Mark A. Yearwood is the founder and executive director of Kids In the Woods Initiative – K.I.W.I., a non-profit organization dedicated to reconnecting children to nature through adventure-play and mentoring in Toronto's Rouge National Urban Park. He currently sits on the board of directors at Earth Day Canada.
The "green ceiling." It's a play on the well-known glass ceiling concept and refers to the systemic barriers that have kept the representation of people of colour in environmental advocacy groups and agencies historically low. But while the phrase "green ceiling" was new to me – I came across it in a recent article in The Guardian, but hadn't really encountered it in the work my organization does to reconnect children to nature – I am familiar with the "green wall."
While various organizations in the United States track national park visits based on race, there is no such data available for Canada. But my own work tells me we have a problem. The issue here isn't just enjoying the beauty of nature and reaping its many benefits, or even the opportunity to get "stoked" participating in awesome physical activities in the outdoors (if you haven't gone whitewater rafting or rock climbing, you should). It is this: Time spent in nature, whether in a national, provincial or neighbourhood park, is a pathway to social inclusion.
I am a child of Caribbean immigrants who made their way to Canada after a handful of years in Britain. My parents, like all immigrants, put aside the familiar and set out to build a new life by stepping into the unknown, fuelled by dreams and new opportunities. Canada must have seemed shockingly foreign but also vaguely familiar to two black people from the tiny, hot island of St. Kitts, which had been subjected to British colonialism. They arrived in Toronto and settled here, despite encouragement from Canadian immigration officials to head to Northern Ontario.
They embraced their new home and raised their four kids within the wonderfully welcoming – but sometimes openly hostile – arms of Canada. They worked hard to ensconce their family in a middle-class life, expecting all the opportunities they had hoped to find here to flow to us. And while a good education was chief among those opportunities, some of my earliest and fondest memories are of family time spent in a city park close to home.
We would picnic and play there. The park was forested and had a creek running through it. The space seemed to have no end. I loved it and still recall my wonder at finding stones and small bits of coloured glass worn smooth by the creek's current into ersatz gems. Although my parents would never think of it this way – for them, it was just quality family time – our time in the park introduced us all to civic space, and to the idea that this space was ours and that we belonged there just as much as any of the other people we saw in the park.
I was born in Toronto and have always felt that this city was my own. I have always felt free to go anywhere and spend time in any area of this city (and consequently, any place I might visit). And while playing in city parks for hours as a child isn't the only factor contributing to this comfort, it is significant.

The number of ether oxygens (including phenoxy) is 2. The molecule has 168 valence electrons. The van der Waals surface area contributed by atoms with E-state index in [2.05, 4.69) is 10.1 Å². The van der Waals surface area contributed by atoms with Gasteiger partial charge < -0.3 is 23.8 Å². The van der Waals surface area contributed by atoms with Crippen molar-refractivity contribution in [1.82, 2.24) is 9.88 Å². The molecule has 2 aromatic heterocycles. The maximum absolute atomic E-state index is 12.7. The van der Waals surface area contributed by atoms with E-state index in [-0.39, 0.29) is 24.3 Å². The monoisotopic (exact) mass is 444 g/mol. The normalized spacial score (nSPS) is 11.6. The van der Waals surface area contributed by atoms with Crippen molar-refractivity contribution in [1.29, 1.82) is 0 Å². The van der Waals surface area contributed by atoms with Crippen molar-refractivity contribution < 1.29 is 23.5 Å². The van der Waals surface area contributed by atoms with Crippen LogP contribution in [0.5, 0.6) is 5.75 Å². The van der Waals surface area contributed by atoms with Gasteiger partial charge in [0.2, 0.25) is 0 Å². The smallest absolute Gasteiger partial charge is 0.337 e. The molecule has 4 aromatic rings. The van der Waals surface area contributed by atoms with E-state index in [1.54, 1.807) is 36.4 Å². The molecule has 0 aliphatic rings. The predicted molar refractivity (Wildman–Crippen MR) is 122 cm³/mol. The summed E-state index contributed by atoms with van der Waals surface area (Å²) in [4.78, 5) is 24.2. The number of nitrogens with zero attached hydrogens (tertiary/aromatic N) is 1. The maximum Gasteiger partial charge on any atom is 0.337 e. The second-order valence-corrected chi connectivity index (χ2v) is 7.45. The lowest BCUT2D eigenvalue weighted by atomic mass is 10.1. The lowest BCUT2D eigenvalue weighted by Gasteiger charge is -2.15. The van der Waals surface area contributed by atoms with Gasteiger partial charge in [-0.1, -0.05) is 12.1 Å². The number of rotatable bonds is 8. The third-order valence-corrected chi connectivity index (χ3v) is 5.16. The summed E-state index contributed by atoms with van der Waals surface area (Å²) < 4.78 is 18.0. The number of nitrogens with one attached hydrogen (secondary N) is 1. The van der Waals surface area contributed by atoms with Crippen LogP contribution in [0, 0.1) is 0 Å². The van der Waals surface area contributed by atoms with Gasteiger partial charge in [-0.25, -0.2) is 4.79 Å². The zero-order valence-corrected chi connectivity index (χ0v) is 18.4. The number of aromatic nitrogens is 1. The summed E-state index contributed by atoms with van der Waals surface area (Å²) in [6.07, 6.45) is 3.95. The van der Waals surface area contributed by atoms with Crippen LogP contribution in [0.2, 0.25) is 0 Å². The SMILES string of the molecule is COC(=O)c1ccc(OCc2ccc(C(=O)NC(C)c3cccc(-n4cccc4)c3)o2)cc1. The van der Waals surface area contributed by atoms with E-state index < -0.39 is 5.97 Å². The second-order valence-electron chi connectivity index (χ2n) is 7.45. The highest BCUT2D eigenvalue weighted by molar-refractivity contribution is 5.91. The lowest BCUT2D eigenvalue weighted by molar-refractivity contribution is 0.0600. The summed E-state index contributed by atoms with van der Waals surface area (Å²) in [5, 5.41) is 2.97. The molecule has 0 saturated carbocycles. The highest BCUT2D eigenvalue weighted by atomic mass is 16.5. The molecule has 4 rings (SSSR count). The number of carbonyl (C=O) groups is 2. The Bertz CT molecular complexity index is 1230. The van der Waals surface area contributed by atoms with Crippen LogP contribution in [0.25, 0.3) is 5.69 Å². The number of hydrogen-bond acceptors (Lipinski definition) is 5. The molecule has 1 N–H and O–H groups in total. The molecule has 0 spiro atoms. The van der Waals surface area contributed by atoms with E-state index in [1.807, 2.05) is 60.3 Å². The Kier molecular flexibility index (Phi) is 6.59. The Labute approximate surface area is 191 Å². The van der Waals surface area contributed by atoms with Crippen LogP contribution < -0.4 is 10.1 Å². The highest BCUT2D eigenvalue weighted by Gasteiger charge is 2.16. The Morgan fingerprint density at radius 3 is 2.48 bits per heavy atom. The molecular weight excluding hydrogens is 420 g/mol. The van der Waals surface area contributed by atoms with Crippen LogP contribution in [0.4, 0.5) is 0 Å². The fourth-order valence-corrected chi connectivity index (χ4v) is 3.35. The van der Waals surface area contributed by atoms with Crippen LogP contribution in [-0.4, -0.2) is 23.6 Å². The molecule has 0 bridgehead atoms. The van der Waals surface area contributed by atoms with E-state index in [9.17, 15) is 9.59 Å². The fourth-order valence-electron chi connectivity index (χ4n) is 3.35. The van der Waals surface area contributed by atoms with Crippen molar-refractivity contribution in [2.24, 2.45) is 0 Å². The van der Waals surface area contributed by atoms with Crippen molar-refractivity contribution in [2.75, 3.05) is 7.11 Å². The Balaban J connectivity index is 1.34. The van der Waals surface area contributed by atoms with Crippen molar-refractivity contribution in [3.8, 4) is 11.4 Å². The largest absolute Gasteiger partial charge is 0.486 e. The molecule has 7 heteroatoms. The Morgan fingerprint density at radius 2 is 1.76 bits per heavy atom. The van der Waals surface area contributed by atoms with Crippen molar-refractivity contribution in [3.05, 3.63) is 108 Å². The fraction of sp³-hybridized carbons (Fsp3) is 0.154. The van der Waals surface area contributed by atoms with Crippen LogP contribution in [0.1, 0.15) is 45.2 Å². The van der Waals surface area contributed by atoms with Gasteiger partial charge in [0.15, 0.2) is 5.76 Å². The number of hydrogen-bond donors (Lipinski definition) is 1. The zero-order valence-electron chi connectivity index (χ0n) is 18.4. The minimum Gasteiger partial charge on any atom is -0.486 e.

Civic space and the use of that space help define the culture of a city or a country. Who uses that space and who feels welcome there are critical questions to explore and answer. Why? The use of civic space such as parks helps build social inclusion – a fact research is beginning to document. And with neighbourhood parks being some of the most accessible civic space around, it is important that all of us feel welcome.
Witness the action taken by newly arrived immigrants in Toronto's Thorncliffe Park neighbourhood. This vibrant, culturally and racially diverse community reclaimed its long-neglected park space, reanimating it through considerable effort as a lively, welcoming civic space that promotes social inclusion among its residents. As a result, the residents of this community have given their children an opportunity to see this city as their own.
There are too many children in so-called "priority neighbourhoods" who do not feel that this city is theirs to discover. Instead, sticking to the block where they live, the rest of the city surrounds them like a wall of exclusion rather than an embrace and a welcome, leaving these children socially moribund.
Last May, I watched in astonishment, then heartbreak, as Kofi Hope, executive director of the CEE Centre for Young Black Professionals, an organization dedicated to addressing economic issues, related an anecdote crystallizing this stark reality on an episode of TVO's The Agenda.
Mr. Hope told of the difficulty many black youth experience in navigating our city, perceiving some areas as "white" spaces and therefore off limits. The discomfort can be so acute that, as Mr. Hope recounted in his story, a young black man in his 20s who had been invited to a mentoring event in one of Toronto's downtown financial towers circled and circled the building trying to muster the courage to enter, doubting that he had the right to be in that space.
I was floored. In navigating this city of my birth, it has never occurred to me that I could not go where I wanted, when I wanted. Then, in setting aside my own privilege, I was able to see the consequences of social exclusion. I began to examine the why of my own social comfort. And among other things of consequence, it has its origins in the park. That early childhood experience planted in me the belief that this city is mine – it belongs to me, as much as it belongs to any other person walking its streets.
Our civic space is for all of us. We must reclaim it for our most vulnerable and marginalized children and youth. While it's certainly not our only tool to fight social exclusion, exploring or just being in civic space is a profound experience. The park in your neighbourhood is a good place to start.